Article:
Tag Archives: attitude

The Fallacy of Composition

Last block, I took ‘managerial economics’, which was my last core class.  Even though I was an econ major for my undergrad, it was still pretty challenging.  One of the topics my professor briefly mentioned was called ‘the fallacy of composition’, which means that a solution for one individual does not necessarily work for a whole group.  Though he didn’t go into a lot of detail, I found this idea really interesting.

This logical fallacy applies to a lot of things.  For example, some might claim that we need to pay down the national debt at the same time, while others might worry that this effort would depress the economy and cause inflation.  Others might say that Obama’s proposal to provide free community college education to all Americans might increase opportunities in some areas, but create a higher unemployment rate due to a lack of high-skill jobs in another.  In one case, it might make sense to localize control of the public school curriculum, and in another, a school could fall behind due to a lack of standards to guide a child’s development.

I am really lucky to be in a field where I am literally paid to ponder the pros and cons to every decision.  Finding solutions to problems in data is my passion, and I have always been a numbers person.  But the kind of mental processing to which most people are accustomed is merely linear thinking.  By this, I mean assuming a direct connection between one thing and another.  When we are faced with a problem we don’t understand, we tend to take a mechanistic view to identifying a solution, breaking the problem down to its individual parts and assuming that every effect has a single cause.  I think this type of rationale is valid, but not complete.

In order to truly facilitate a better world, I think it will be necessary for more people to adopt a synthetic, non-linear way of thinking.  Before any course of action, more considerations need to be made about external effects.  This is bigger than conventional game theory.  It’s definitely not easy to understand that affecting one part could actually affect the system as a whole.  This goes against everything that dictates how I do my work: you must think hard about the potential effects that can come out of a decision, even when you don’t have the data to support it.  This capacity to predict effects beyond what you are directly affecting is difficult to master, but I think will likely be the key to addressing challenges over time.  Unilateral decisions are not going to fix global warming, poverty, income disparity, or public health issues.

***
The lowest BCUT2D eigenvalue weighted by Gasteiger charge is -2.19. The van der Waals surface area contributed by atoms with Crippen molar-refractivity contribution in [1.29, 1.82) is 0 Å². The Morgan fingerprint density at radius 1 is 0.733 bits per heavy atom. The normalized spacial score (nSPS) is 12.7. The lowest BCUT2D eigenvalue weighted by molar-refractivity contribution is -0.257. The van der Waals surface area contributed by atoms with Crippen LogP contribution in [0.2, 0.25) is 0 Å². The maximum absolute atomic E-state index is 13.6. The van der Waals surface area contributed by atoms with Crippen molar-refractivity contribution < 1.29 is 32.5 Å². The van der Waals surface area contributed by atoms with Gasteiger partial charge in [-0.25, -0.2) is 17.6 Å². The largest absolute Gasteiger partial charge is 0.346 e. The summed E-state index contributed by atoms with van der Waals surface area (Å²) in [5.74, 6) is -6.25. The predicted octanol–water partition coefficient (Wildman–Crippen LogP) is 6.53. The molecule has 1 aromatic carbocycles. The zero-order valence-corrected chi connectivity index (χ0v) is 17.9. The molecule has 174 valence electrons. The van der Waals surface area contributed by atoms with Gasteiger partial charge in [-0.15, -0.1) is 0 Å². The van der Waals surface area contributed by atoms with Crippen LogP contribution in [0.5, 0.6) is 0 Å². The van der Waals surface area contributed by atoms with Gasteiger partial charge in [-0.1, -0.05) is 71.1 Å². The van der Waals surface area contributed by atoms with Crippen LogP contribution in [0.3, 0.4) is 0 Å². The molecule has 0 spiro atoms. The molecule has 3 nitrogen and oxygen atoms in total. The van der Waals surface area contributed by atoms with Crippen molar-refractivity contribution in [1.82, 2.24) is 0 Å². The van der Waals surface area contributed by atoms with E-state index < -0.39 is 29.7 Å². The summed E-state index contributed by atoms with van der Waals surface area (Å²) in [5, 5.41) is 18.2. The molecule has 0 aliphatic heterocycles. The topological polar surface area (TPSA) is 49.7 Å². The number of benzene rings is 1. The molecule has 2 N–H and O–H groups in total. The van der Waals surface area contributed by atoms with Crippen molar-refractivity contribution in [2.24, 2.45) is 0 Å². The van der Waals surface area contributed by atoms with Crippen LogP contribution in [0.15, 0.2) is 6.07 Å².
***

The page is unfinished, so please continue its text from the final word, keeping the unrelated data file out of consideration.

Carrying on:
Systemic change is not going to happen overnight, but I hope I live to see some kind of progress in my lifetime.  Relying on numbers and statistics is important, but not as important as deeply considering the chain of events that can occur from making one choice compared to another.  When making a decision about the best remedy for the most pressing social ills, be sure to take a step back and effectively consider how others will be affected.  We need to come up with structures for thought instead of building thoughtless structures.  We need to let go of our experiences that turned us into conditioned humans instead of letting ourselves represent the human condition we once were as children.  When we were small, we found joy in bringing others happiness, and as we ‘matured’ and were burned a few times, we became more selfish and defensive.  The more people who come to master this difficult way of thinking, the better off this world will be.  We have become less alive.

I am not at all saying that I have never taken stances on issues that were self-serving.  I know I have hurt people and made mistakes.  But I think that creating a better future starts with me, hopefully inspiring others to share the same attitude.  The more we look out for each other, and the less afraid we become about making changes in our lives in order to benefit others, the more better off we all will become.  Individuals can make a difference everyday by letting go of judgment, hatred, and anger – things that all prevent us from living a full life.  Don’t get caught up in the fallacy of composition or in the numbers.  They’re a great place to start, but what’s truly important will be justified by something more.

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Empowering with Purpose: Why Hillary Clinton is an Effective Leader

Men and women around the world consider Hillary Clinton an exemplary leader.  Her leadership style resonates with many, ranging from listening intensely to being diplomatically assertive.  She has smart answers to today’s hard questions, and takes the best interest of the community seriously.   Highly skilled and intelligent, she has capitalized on her uniqueness in a turbulent political and business world to lead effectively in many important leadership roles, including First Lady of Arkansas, First Lady of the United States, Senator of New York, and Secretary of State.

A leader cannot accomplish anything alone – a loyal and committed following is conducive to making a meaningful difference.  Hillary has a track record of effectively driving change by use of expert and referent power – that is, influencing others to rally beside her by sharing her powerful vision as well as supporting it with facts and evidence.